Howard County is expanding school-based mental health services in all 77 schools in the county amid rising pandemic-related mental health challenges among children and adolescents.
The county is committing $2.1 million to ensure that every student in the Howard County Public School system has access to mental health services for at least the next two years, Howard County Executive Calvin Ball announced at a news conference outside of Patapsco Middle School on Tuesday.
A total of $1.7 million will go towards expanding the School-Based Mental Health Program, which makes social workers available in Howard County schools.
Ball has also allocated $380,000 in his proposed budget to expand mental health services related to HoCo STRIVES, a program that aims to provide services to the county’s most vulnerable students and families.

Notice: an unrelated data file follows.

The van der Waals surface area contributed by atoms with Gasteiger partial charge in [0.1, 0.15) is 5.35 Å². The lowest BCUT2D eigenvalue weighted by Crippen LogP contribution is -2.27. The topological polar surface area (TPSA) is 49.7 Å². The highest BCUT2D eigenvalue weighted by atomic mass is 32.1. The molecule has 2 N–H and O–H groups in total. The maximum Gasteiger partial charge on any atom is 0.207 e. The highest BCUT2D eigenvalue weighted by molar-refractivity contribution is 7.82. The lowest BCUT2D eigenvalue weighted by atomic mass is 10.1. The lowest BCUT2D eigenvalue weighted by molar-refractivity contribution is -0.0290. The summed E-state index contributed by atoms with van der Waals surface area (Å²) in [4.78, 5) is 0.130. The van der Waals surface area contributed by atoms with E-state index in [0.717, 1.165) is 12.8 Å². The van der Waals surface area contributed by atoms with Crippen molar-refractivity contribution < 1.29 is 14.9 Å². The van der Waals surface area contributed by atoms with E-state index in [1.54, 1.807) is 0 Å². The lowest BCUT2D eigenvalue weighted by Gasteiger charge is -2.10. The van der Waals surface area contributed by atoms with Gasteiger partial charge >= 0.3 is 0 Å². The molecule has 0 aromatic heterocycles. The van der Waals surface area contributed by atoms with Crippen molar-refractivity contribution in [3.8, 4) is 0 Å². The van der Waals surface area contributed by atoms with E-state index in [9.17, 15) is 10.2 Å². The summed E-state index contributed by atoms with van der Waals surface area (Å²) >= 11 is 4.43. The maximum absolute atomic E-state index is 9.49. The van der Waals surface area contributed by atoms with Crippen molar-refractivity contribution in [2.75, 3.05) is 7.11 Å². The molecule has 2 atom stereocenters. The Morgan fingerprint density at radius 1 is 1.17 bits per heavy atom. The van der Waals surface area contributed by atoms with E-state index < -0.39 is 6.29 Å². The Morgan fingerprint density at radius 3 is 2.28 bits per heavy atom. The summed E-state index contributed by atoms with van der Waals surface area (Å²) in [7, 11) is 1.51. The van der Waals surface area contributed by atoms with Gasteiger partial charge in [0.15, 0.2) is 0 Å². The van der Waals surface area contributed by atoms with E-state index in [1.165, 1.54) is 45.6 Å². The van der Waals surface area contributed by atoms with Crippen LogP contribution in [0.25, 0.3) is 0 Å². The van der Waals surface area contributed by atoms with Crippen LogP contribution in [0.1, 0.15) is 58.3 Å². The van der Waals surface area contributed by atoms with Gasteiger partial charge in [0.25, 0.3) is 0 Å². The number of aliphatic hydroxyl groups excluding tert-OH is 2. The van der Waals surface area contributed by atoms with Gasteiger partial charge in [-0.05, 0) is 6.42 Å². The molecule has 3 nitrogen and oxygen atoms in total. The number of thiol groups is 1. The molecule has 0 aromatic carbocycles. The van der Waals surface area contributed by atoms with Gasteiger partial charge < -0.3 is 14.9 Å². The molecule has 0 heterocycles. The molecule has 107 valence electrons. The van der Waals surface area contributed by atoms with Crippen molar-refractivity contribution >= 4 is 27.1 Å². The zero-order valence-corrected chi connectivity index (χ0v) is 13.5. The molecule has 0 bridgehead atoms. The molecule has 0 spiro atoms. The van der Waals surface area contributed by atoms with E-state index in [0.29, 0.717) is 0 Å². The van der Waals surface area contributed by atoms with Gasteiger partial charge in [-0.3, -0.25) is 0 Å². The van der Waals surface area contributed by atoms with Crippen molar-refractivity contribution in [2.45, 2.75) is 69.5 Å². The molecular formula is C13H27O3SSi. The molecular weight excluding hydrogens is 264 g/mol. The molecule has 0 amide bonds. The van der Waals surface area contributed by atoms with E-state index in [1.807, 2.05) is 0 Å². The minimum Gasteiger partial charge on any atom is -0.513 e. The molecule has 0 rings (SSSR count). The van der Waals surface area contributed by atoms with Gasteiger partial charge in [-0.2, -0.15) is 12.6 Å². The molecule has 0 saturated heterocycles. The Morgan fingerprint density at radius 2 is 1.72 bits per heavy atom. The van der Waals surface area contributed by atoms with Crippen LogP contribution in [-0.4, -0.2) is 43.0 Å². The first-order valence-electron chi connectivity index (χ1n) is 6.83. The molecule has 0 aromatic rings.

HoCo STRIVES programs include psychiatric rehab, parent coaching, and a year-long training program for professionals, community members, and youth.
Young children and adolescents were among the most negatively impacted by pandemic lockdowns, as they were separated from peers and home from school during crucial developmental phases.
According to surveys conducted in 2021 by the Maryland Department of Health, 36 percent of Maryland high school students have felt sad or hopeless every day for two weeks in the past year. And 1 in 5 high school students seriously considered suicide in the past 12 months.
Even before the pandemic exacerbated the mental health crisis, there was a gap in mental health services for students and young residents, Ball said.
“With this funding, we’re filling the gap for our children and our families who are historically not able to receive life-saving mental health care,” Ball said.
“Everyone deserves access to mental health care,” he added, “It is our collective responsibility to protect the health and safety of our young people and our residents’ mental health.”